Research has found that 93 per cent of communication is based on body language.
Reading your boss's mind
Getting ahead at work often just means getting in good with the boss.
But that key relationship is a tricky one, especially as the aftershocks of the recent economic downturn continue to ripple through the workforce. In a recent survey, 34 per cent of US workers said they were somewhat or very dissatisfied with the relationship with their boss.
Nearly half, or 45 per cent, also said the recession specifically had affected their relationship - and not in a good way, according to a study commissioned by Spherion Staffing Services, a recruiting company with offices throughout the US and Canada.
Local experts in this region warn that the souring of relations between employees and their managers is by no means unique to North America. But Dr Tommy Weir, a speaker and author on strategic leadership, who is based in Dubai, says there are ways to work a relationship to an employee's advantage. In one recent session with workers who were looking to make the most of limited time with a manager, Dr Weir highlighted some key points to consider.
Get into your manager's mind
Employees sometimes clash with their boss when they pitch an idea, only to be struck down and left feeling deflated. But that doesn't necessarily mean the idea is a bad one. In order to maximise a few minutes with a boss, and actually get requests approved for the next phase, it's important to approach them after having thought about it from their perspective. "You need to be cognitive about what's on their mind," says Dr Weir, who recommends thinking about what their current stress level is and anticipating their responses. "Maximising time with the boss is about personality. It's not about the content. It's much more about understanding who they are."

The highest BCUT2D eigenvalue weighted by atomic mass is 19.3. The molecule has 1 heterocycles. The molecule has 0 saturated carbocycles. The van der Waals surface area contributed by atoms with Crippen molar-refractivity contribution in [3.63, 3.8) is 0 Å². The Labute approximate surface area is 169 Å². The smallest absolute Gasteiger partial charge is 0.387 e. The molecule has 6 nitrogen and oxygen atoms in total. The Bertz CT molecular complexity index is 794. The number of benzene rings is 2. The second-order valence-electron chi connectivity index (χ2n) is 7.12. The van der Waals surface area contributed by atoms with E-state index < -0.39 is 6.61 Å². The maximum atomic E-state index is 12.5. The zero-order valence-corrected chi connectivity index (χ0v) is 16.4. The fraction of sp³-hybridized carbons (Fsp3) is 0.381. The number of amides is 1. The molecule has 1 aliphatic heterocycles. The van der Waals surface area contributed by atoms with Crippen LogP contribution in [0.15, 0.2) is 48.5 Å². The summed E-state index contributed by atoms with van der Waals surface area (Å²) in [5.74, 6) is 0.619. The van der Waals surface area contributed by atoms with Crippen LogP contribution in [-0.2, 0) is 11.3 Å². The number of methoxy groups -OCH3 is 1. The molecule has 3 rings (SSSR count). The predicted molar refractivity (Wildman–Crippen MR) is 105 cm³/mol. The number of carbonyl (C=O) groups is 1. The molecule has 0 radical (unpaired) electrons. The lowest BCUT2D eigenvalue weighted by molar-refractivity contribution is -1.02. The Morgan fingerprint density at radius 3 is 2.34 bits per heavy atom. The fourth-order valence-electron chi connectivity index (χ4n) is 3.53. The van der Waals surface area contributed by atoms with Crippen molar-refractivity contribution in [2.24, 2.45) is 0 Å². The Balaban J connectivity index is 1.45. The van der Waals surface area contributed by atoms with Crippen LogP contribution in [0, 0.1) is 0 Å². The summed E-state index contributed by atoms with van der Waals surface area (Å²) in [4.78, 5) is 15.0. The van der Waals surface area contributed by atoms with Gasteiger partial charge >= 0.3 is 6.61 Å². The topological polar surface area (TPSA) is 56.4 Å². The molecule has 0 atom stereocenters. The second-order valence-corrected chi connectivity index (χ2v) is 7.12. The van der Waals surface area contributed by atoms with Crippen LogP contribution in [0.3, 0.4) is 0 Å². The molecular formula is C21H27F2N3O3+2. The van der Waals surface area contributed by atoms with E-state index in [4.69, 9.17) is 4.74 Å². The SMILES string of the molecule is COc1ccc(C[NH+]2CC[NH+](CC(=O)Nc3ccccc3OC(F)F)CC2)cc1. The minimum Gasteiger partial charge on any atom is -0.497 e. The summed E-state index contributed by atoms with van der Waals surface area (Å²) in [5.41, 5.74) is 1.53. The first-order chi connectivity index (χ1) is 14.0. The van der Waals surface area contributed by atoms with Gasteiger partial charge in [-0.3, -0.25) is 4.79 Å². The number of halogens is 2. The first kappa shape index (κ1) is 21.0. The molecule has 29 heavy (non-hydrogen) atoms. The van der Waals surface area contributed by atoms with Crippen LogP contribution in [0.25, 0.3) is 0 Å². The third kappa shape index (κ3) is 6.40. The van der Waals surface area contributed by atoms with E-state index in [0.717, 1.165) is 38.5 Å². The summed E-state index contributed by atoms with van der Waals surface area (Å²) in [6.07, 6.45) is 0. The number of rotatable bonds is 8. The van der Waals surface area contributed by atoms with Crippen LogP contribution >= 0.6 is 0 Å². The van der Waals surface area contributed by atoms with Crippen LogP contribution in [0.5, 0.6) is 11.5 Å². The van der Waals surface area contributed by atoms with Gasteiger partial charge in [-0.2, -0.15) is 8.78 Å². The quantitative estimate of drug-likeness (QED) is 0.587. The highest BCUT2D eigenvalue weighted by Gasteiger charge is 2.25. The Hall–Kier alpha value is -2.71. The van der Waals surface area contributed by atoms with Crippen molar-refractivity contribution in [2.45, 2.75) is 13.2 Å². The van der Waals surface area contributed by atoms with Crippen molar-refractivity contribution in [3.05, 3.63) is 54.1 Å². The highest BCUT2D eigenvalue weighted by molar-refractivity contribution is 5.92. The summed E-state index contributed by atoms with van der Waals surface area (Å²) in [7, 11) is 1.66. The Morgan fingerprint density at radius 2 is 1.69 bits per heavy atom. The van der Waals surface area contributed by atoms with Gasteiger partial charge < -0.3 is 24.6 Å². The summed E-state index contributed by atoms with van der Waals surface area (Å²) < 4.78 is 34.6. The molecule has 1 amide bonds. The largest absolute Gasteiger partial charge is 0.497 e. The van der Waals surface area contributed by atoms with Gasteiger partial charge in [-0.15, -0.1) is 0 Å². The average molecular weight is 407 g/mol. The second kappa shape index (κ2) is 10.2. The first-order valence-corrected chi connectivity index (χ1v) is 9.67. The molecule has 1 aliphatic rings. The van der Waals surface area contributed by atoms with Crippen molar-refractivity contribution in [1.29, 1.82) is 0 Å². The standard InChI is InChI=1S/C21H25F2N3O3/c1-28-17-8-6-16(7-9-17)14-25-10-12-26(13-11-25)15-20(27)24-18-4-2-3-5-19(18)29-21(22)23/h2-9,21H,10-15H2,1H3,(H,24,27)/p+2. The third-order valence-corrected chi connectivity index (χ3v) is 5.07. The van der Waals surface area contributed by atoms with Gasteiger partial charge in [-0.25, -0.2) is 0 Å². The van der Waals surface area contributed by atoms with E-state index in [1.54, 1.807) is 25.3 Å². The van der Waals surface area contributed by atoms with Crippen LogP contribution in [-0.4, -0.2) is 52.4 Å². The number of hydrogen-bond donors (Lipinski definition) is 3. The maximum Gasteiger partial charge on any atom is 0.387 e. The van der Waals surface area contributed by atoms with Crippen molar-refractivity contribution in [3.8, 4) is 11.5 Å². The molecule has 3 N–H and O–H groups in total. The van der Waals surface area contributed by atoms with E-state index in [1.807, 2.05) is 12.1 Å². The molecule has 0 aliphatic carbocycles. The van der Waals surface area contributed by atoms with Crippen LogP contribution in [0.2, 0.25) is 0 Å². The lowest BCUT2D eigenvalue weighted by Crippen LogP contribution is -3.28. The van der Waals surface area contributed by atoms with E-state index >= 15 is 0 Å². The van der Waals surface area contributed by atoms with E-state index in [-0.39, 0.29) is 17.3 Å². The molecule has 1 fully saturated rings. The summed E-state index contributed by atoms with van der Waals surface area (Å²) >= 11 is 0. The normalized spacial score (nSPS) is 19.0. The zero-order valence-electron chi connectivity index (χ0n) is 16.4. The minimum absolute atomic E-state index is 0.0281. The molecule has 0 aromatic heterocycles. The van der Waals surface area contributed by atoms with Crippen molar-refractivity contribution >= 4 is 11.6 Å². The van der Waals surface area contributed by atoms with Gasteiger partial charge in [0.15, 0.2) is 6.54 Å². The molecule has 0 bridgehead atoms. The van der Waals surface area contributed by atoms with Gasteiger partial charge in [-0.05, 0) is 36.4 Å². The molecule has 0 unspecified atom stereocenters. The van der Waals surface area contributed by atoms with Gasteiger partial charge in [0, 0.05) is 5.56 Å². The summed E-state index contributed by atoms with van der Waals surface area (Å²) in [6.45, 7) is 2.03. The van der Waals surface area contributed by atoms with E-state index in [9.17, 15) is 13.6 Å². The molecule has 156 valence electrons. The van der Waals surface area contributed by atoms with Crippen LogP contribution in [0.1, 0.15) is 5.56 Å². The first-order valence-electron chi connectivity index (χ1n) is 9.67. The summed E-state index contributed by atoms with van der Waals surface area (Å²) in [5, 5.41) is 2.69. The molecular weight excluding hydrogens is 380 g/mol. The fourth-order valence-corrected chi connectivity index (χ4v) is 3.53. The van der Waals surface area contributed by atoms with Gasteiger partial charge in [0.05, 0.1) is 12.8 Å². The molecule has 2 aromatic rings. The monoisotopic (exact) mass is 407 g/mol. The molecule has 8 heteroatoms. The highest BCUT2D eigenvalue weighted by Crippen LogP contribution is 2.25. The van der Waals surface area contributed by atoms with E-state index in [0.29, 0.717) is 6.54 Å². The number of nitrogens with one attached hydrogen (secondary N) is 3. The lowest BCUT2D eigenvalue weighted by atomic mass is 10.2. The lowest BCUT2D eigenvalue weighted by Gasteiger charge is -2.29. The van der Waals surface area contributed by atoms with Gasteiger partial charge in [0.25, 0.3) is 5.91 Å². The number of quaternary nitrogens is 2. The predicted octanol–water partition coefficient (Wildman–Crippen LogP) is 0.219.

Learn to read a boss's signs
Research has found that 93 per cent of communication is based on body language. Yet, while many employees are trained to look for signs that their manager might be stressed out, not everyone actually puts it into practice, says Dr Weir. One idea: jot down a few notes when a manager reacts particularly positively, and include what kinds of facial expressions, verbal remarks or gestures they make. Next time, it might be worth waiting until similar cues come up before approaching them with some negative news.
Make face-time more efficient
It's no secret that many managers loathe meetings. In one global survey conducted by the recruitment firm Robert Half, managers based in Luxembourg said 14 per cent of the meetings they had attended were a waste of time, while in Dubai that figure jumped to 17 per cent. Over in New Zealand, managers felt more than 25 per cent of meetings were unnecessary, mainly because participants lose focus and discuss anything they want, rather than the issue a meeting was called for.
The most important question to keep in mind when approaching a boss for a meeting, says Dr Weir, is to ask yourself "does this actually have to be answered now"? He recommends getting into the practice of pushing a boss for responses on crucial, strategic decisions - and circling back on less important operational matters when there's more time. Even then, he says, be direct and remove the ambiguity that goes on for the first minute or two when managers might think to themselves "you're telling me this, why"?